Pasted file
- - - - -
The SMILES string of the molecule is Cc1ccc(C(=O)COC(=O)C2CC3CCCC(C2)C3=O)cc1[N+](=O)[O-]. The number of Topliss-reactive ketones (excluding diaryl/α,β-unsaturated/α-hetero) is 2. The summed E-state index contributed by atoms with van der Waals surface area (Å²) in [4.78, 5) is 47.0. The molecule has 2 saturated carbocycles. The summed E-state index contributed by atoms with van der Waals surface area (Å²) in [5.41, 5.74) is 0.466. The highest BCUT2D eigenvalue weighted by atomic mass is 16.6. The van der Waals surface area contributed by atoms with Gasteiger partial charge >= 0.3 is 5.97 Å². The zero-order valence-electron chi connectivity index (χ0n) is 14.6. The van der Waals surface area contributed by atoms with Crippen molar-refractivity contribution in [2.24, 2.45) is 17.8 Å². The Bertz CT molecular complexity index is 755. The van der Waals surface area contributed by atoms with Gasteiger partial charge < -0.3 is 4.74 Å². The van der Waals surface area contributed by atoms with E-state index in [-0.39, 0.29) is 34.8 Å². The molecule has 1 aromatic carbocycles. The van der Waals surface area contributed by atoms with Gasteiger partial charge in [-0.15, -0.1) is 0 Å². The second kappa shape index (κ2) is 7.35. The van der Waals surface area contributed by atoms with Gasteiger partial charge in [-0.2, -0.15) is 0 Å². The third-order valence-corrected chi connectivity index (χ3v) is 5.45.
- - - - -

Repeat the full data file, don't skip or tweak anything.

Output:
The SMILES string of the molecule is Cc1ccc(C(=O)COC(=O)C2CC3CCCC(C2)C3=O)cc1[N+](=O)[O-]. The number of Topliss-reactive ketones (excluding diaryl/α,β-unsaturated/α-hetero) is 2. The summed E-state index contributed by atoms with van der Waals surface area (Å²) in [4.78, 5) is 47.0. The molecule has 2 saturated carbocycles. The summed E-state index contributed by atoms with van der Waals surface area (Å²) in [5.41, 5.74) is 0.466. The highest BCUT2D eigenvalue weighted by atomic mass is 16.6. The van der Waals surface area contributed by atoms with Gasteiger partial charge >= 0.3 is 5.97 Å². The zero-order valence-electron chi connectivity index (χ0n) is 14.6. The van der Waals surface area contributed by atoms with Crippen molar-refractivity contribution in [2.24, 2.45) is 17.8 Å². The Bertz CT molecular complexity index is 755. The van der Waals surface area contributed by atoms with Gasteiger partial charge < -0.3 is 4.74 Å². The van der Waals surface area contributed by atoms with E-state index in [-0.39, 0.29) is 34.8 Å². The molecule has 1 aromatic carbocycles. The van der Waals surface area contributed by atoms with Gasteiger partial charge in [-0.15, -0.1) is 0 Å². The second kappa shape index (κ2) is 7.35. The van der Waals surface area contributed by atoms with Gasteiger partial charge in [-0.2, -0.15) is 0 Å². The third-order valence-corrected chi connectivity index (χ3v) is 5.45.